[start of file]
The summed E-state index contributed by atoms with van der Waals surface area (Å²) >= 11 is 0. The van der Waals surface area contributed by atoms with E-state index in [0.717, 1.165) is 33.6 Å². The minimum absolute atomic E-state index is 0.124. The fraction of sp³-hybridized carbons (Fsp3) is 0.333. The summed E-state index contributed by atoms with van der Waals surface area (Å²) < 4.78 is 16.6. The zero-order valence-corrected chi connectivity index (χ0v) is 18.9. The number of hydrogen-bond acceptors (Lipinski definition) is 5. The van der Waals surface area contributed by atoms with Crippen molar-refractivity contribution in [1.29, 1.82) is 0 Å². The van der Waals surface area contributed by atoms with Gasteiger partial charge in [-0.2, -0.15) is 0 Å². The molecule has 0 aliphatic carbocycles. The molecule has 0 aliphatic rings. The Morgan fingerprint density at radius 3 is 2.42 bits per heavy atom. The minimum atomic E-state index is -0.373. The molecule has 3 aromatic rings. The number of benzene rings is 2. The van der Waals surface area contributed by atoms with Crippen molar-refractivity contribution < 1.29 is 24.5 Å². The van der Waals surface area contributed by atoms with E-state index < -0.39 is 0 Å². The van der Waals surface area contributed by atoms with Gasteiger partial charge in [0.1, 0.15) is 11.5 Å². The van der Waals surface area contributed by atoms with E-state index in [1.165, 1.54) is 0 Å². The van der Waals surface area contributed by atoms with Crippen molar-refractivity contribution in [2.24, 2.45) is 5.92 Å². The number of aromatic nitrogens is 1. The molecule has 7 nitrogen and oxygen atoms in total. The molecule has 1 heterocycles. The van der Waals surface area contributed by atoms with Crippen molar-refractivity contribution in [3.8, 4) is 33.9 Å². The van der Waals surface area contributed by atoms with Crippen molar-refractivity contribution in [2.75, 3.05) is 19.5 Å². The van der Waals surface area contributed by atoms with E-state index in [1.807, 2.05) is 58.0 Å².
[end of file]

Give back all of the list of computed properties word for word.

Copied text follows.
The summed E-state index contributed by atoms with van der Waals surface area (Å²) >= 11 is 0. The van der Waals surface area contributed by atoms with E-state index in [0.717, 1.165) is 33.6 Å². The minimum absolute atomic E-state index is 0.124. The fraction of sp³-hybridized carbons (Fsp3) is 0.333. The summed E-state index contributed by atoms with van der Waals surface area (Å²) < 4.78 is 16.6. The zero-order valence-corrected chi connectivity index (χ0v) is 18.9. The number of hydrogen-bond acceptors (Lipinski definition) is 5. The van der Waals surface area contributed by atoms with Crippen molar-refractivity contribution in [1.29, 1.82) is 0 Å². The van der Waals surface area contributed by atoms with Gasteiger partial charge in [-0.2, -0.15) is 0 Å². The molecule has 0 aliphatic carbocycles. The molecule has 0 aliphatic rings. The Morgan fingerprint density at radius 3 is 2.42 bits per heavy atom. The minimum atomic E-state index is -0.373. The molecule has 3 aromatic rings. The number of benzene rings is 2. The van der Waals surface area contributed by atoms with Crippen molar-refractivity contribution < 1.29 is 24.5 Å². The van der Waals surface area contributed by atoms with E-state index < -0.39 is 0 Å². The van der Waals surface area contributed by atoms with Gasteiger partial charge in [0.1, 0.15) is 11.5 Å². The van der Waals surface area contributed by atoms with E-state index in [1.165, 1.54) is 0 Å². The van der Waals surface area contributed by atoms with Crippen molar-refractivity contribution in [2.24, 2.45) is 5.92 Å². The number of aromatic nitrogens is 1. The molecule has 7 nitrogen and oxygen atoms in total. The molecule has 1 heterocycles. The van der Waals surface area contributed by atoms with Crippen molar-refractivity contribution in [3.8, 4) is 33.9 Å². The van der Waals surface area contributed by atoms with Crippen molar-refractivity contribution in [2.75, 3.05) is 19.5 Å². The van der Waals surface area contributed by atoms with E-state index in [1.807, 2.05) is 58.0 Å².